Now scientists push genetically modified bacteria to fight malaria
Tuesday, July 24, 2012 by: D Holt
(NaturalNews) Malaria affects 1 in 12 humans, or 500 million people. Carried by the mosquito, it is one of the most widespread and dangerous insect spread diseases in the world. Now scientists say they have developed a new solution to the disease, which prevents the mosquito from carrying the disease.
The new strategy is to infect mosquitoes with a genetically engineered bacteria. This releases proteins that puncture a hole in the membrane of the developing malaria parasite which kills it. These proteins are deadly to the malaria parasite but harmless to mosquitoes and humans. The bacteria is an altered form of Pantoea agglomerans which is present in the gut of the Anopheles gambiae mosquito, the most prevalent malaria carrying mosquito in Africa.
The bacteria also has a second way of preventing the spread of malaria in that it binds to a protein called plasminogen that the parasite needs from the host mosquito. The parasite needs this protein to be able to migrate out of the gut of the mosquito; by binding to the protein, the bacteria blocks access to the plasminogen and the parasite is trapped.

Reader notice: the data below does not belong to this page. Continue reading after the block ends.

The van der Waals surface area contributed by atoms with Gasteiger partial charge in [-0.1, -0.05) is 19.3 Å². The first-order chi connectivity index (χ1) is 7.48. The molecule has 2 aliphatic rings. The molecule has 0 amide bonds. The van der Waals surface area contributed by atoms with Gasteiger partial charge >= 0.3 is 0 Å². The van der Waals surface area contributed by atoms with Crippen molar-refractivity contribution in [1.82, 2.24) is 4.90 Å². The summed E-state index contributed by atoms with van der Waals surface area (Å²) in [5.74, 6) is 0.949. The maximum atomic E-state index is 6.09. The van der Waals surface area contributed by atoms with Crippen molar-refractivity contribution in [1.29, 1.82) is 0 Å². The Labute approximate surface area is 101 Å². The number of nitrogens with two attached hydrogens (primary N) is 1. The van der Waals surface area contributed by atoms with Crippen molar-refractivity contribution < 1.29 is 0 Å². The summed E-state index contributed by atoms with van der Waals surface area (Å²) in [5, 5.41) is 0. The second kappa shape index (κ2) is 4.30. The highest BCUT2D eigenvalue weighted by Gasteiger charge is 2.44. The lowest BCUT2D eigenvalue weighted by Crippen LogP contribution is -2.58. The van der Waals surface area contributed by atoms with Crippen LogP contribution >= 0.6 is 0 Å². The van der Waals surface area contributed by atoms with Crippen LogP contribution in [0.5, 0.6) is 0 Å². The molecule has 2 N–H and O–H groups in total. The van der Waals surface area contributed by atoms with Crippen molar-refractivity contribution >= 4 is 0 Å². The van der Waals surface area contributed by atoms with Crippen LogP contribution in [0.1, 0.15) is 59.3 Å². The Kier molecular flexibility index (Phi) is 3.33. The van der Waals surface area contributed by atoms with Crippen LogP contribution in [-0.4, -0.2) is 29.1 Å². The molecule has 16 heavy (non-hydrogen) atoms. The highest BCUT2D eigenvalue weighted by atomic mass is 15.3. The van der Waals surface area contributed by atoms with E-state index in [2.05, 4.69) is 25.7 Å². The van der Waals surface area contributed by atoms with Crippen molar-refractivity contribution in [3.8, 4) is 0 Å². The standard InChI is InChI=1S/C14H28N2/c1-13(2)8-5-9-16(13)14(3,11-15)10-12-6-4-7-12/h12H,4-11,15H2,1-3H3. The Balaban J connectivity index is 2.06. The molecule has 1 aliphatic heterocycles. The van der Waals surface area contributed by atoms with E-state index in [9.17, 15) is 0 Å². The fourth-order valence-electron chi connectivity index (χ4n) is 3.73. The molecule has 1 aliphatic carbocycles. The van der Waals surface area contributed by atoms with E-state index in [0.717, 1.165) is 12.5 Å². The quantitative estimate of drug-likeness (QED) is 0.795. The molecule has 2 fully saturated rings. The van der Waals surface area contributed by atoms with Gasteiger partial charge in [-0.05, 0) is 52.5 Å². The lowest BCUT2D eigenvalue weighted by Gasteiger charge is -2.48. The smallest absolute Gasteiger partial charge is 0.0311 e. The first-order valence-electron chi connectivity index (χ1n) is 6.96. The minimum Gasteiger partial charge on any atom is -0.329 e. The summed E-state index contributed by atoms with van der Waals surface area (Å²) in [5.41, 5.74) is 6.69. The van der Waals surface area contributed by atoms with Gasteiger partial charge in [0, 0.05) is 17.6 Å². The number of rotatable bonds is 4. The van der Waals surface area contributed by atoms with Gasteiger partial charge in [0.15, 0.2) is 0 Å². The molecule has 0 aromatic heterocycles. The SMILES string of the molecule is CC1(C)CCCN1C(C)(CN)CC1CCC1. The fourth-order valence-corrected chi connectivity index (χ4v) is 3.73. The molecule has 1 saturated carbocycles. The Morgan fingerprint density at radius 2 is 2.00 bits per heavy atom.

A report from the National Academy of Sciences showed the modified bacteria prevented the development of the human malaria parasite Plasmodium falciparum by up to 98 percent within the mosquito. This is known to be the most deadly type of malaria.
Professor Marcelo Jacobs-Lorena, of Johns Hopkins Bloomberg School of Public Health in Baltimore, Maryland, said: "In the past, we worked to genetically modify the mosquito to resist malaria, but genetic modification of bacteria is a simpler approach. The ultimate goal is to completely prevent the mosquito from spreading the malaria parasite to people."
Are GM bacteria tested enough to be safe?
While this is a welcome treatment in the fight against malaria, a question has to be asked as to the safety of genetically modifying bacteria this way. Bacteria mutate and create new strains readily, especially in commonly transferred infections. By modifying this bacteria this way, there is no guarantee that the bacteria will remain safe and effective; also, there is nothing to stop the parasite from developing a survival strategy that could make the parasite more problematic. This is possible as two percent of the malaria parasites survive, and therefore, will go on to produce more of the resistant type of the parasite.
The scientists say that they should be able to release this bacteria soon to rid the world of malaria; however, there should be rigorous testing done before we embark down the route of using this bacterial unknown.
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